ClearlyContacts opens first brick-and-mortar store

The e-retailer's first physical store opens in Vancouver this spring, and will integrate social and digital elements using the same "Virtual Mirror" tool it provides online.

ClearlyContacts.ca is taking a page from the playbook of online retailers eBay and Well.ca, announcing that it too will unveil a physical store. However, unlike the temporary pop-up-shops of its predecessors, the eyeglass e-retailer’s store is set to be more of a permanent fixture in Canada.

The Vancouver brick-and-mortar store will open its doors sometime in the spring, says Aaron Magness, VP marketing, Clearly Contacts, and will be the first of many locations in the country as the company embarks on a retail expansion. “We’re taking this as a learning opportunity,” he says. “We’re a web-first company, but this is an opportunity to close the loop in the offline world and give our customers a better understanding of the look and feel of our company.”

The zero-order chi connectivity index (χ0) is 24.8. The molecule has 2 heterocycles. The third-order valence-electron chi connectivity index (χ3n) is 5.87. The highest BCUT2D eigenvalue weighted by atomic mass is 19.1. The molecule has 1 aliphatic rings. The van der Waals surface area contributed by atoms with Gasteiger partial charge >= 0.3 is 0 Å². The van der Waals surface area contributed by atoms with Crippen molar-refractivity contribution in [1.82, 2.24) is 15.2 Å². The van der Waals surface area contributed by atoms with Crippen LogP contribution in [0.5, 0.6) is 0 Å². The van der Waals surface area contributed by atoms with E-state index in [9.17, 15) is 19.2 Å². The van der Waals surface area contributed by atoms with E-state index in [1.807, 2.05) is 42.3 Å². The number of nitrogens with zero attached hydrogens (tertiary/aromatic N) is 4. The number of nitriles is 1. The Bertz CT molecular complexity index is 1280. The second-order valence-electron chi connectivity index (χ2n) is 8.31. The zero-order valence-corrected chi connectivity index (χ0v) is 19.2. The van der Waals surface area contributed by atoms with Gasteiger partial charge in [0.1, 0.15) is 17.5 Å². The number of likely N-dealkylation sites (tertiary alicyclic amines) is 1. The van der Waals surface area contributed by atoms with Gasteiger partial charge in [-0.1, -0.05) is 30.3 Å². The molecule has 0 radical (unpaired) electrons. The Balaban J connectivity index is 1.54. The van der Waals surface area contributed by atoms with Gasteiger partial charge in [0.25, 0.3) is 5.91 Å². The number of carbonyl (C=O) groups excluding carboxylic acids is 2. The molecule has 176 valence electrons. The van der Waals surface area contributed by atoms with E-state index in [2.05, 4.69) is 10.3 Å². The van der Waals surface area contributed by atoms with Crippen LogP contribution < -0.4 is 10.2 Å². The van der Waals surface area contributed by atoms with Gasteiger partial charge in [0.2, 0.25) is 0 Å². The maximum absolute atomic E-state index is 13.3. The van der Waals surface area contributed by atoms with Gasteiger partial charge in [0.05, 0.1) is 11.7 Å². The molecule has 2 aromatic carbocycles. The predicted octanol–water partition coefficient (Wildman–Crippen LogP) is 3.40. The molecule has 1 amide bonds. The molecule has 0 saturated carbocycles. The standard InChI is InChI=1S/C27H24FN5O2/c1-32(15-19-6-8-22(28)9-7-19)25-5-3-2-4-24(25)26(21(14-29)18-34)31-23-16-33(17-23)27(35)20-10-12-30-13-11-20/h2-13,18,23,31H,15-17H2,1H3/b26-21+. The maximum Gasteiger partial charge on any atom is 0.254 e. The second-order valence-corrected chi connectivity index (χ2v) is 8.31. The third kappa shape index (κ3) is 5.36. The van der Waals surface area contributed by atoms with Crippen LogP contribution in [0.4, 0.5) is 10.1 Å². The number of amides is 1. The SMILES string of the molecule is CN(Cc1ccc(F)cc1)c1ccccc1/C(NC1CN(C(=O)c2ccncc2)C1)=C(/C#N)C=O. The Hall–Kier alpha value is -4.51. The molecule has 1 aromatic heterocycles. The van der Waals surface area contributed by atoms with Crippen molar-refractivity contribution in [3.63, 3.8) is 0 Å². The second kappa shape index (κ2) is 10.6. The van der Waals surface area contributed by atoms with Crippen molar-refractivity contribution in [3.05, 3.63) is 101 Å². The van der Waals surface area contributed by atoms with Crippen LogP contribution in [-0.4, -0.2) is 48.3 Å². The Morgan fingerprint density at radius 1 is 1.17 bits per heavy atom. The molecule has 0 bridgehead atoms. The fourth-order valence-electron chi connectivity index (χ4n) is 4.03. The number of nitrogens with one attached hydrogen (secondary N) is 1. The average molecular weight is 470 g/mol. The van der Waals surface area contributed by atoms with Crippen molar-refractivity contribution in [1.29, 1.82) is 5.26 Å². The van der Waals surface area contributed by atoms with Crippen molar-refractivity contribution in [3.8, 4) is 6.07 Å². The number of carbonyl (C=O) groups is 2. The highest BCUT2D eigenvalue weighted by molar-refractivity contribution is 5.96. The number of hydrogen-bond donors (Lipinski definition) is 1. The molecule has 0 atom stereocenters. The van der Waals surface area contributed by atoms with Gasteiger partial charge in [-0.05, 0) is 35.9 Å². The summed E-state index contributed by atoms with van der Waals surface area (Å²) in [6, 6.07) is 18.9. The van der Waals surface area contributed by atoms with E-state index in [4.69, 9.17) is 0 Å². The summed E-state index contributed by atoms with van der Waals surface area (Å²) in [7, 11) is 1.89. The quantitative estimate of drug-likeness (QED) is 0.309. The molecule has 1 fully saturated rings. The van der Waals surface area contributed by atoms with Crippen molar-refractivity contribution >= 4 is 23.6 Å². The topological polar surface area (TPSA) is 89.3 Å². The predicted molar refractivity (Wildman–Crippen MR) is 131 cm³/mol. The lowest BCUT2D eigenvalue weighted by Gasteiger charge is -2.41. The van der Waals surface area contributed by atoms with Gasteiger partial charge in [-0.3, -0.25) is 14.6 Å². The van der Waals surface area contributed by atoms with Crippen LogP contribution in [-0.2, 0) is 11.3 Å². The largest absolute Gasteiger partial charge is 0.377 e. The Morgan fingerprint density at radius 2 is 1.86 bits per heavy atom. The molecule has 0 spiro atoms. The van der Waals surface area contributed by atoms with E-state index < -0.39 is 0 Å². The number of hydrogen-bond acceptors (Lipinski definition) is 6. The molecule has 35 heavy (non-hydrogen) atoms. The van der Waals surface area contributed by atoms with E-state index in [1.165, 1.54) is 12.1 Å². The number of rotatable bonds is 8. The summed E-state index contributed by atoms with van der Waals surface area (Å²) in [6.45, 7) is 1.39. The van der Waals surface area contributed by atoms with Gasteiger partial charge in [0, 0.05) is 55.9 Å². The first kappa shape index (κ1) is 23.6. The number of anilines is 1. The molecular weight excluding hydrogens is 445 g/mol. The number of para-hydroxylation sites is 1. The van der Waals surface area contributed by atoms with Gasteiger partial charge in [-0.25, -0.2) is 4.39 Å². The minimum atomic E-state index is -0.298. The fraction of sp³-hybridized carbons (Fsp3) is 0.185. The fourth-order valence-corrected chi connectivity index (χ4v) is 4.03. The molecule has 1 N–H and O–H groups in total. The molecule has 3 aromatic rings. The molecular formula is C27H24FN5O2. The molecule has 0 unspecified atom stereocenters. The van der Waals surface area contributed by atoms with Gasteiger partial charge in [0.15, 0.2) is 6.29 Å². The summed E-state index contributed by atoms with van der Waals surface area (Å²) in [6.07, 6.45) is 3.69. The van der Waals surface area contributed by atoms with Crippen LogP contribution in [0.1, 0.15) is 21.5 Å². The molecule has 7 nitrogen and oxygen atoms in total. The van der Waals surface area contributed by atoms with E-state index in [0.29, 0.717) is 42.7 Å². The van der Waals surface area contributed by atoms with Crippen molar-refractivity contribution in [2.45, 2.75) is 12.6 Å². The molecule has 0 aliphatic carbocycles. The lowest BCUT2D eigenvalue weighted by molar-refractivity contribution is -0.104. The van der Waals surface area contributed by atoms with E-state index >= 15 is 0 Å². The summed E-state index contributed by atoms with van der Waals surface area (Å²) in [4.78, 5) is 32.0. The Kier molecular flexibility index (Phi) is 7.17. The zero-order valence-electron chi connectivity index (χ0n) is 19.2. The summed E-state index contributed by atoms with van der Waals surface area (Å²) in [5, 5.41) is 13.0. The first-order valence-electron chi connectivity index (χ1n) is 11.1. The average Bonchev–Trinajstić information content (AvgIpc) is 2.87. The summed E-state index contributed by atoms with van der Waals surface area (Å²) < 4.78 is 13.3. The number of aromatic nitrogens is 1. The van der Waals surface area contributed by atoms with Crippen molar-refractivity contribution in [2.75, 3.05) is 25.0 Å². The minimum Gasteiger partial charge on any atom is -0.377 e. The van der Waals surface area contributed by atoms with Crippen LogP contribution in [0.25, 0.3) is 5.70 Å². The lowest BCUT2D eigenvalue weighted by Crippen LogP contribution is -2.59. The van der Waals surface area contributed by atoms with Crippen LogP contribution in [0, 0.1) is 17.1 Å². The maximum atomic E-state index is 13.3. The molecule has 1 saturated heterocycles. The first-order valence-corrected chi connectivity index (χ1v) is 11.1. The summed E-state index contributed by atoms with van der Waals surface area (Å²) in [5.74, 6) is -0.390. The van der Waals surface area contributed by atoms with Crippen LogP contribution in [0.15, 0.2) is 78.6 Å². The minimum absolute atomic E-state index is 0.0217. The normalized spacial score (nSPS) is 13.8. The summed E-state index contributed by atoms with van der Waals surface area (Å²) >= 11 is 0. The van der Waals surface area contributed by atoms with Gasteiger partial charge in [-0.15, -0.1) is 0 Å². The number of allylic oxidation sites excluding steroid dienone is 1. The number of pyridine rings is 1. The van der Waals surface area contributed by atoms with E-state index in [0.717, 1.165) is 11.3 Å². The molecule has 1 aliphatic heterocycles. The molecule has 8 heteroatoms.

Its parent company, Coastal.com, owns and operates several other online retailers including Lensway.se in Sweden and Coastallens.com in Japan. The former already has four physical shops as well as smaller mall kiosks in the European market. And Magness explains that the Canadian store is being modeled after the Sweden iterations, providing similar services such as a style consultant on site to help choose frames and an optometrist to test vision.

But its “Virtual Mirror” – where shoppers can have their picture taken via a webcam and virtually try on any frame from its online database – will be unique to Canada.  Once they decide on a frame, shoppers can then share the image with their friends on social media. “We’ve found that over 10% of glasses purchased happens after a person uses the virtual station,” he notes, adding that the physical store is meant to educate shoppers of the tool that already exists online and hopefully leads them to make their second and third purchases on the website.

“There is a bleed over as online [retailers] go offline and [vice versa],” says Magness. “Whether you call it a showroom or a store, what we’re really trying to do is find the needs of our customers. We’re taking this as an opportunity to get to know our customers, and provide another outlet to engage customers while enhancing the online shopping experience.”